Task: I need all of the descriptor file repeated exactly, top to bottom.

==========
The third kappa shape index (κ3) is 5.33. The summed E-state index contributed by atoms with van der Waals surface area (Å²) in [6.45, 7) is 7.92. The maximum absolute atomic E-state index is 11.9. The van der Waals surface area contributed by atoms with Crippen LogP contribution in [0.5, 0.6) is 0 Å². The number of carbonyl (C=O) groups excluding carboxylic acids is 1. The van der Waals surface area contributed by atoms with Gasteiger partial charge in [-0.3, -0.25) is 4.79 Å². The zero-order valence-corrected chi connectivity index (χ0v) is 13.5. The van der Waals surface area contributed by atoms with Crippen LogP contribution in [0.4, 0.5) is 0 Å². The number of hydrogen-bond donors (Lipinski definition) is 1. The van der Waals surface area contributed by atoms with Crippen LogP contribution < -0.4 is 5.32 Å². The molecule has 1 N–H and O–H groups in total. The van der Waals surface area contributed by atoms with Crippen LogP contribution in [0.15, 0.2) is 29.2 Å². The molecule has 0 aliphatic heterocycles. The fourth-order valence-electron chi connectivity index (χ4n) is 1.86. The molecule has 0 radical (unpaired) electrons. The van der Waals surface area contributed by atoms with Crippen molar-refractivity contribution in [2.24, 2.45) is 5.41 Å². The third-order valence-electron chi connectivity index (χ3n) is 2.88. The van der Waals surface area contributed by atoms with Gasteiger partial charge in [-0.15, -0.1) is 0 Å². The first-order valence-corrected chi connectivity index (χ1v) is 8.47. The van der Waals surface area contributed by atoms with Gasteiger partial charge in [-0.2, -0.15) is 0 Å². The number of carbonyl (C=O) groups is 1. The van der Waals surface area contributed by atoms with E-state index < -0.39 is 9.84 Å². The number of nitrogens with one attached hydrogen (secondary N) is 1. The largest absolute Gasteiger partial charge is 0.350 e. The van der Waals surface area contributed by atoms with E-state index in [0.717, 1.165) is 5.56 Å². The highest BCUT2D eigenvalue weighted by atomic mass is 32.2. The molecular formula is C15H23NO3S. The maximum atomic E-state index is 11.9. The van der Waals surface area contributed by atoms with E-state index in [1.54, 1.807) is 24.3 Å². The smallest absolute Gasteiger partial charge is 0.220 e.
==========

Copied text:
The third kappa shape index (κ3) is 5.33. The summed E-state index contributed by atoms with van der Waals surface area (Å²) in [6.45, 7) is 7.92. The maximum absolute atomic E-state index is 11.9. The van der Waals surface area contributed by atoms with Crippen LogP contribution in [0.5, 0.6) is 0 Å². The number of carbonyl (C=O) groups excluding carboxylic acids is 1. The van der Waals surface area contributed by atoms with Gasteiger partial charge in [-0.3, -0.25) is 4.79 Å². The zero-order valence-corrected chi connectivity index (χ0v) is 13.5. The van der Waals surface area contributed by atoms with Crippen LogP contribution in [0.4, 0.5) is 0 Å². The number of hydrogen-bond donors (Lipinski definition) is 1. The van der Waals surface area contributed by atoms with Crippen LogP contribution < -0.4 is 5.32 Å². The molecule has 1 N–H and O–H groups in total. The van der Waals surface area contributed by atoms with Crippen LogP contribution in [0.15, 0.2) is 29.2 Å². The molecule has 0 aliphatic heterocycles. The fourth-order valence-electron chi connectivity index (χ4n) is 1.86. The molecule has 0 radical (unpaired) electrons. The van der Waals surface area contributed by atoms with Crippen molar-refractivity contribution in [2.24, 2.45) is 5.41 Å². The third-order valence-electron chi connectivity index (χ3n) is 2.88. The van der Waals surface area contributed by atoms with Gasteiger partial charge in [-0.15, -0.1) is 0 Å². The first-order valence-corrected chi connectivity index (χ1v) is 8.47. The van der Waals surface area contributed by atoms with Gasteiger partial charge in [-0.2, -0.15) is 0 Å². The number of carbonyl (C=O) groups is 1. The van der Waals surface area contributed by atoms with E-state index < -0.39 is 9.84 Å². The number of nitrogens with one attached hydrogen (secondary N) is 1. The largest absolute Gasteiger partial charge is 0.350 e. The van der Waals surface area contributed by atoms with E-state index in [0.717, 1.165) is 5.56 Å². The highest BCUT2D eigenvalue weighted by atomic mass is 32.2. The molecular formula is C15H23NO3S. The maximum atomic E-state index is 11.9. The van der Waals surface area contributed by atoms with E-state index in [1.54, 1.807) is 24.3 Å². The smallest absolute Gasteiger partial charge is 0.220 e.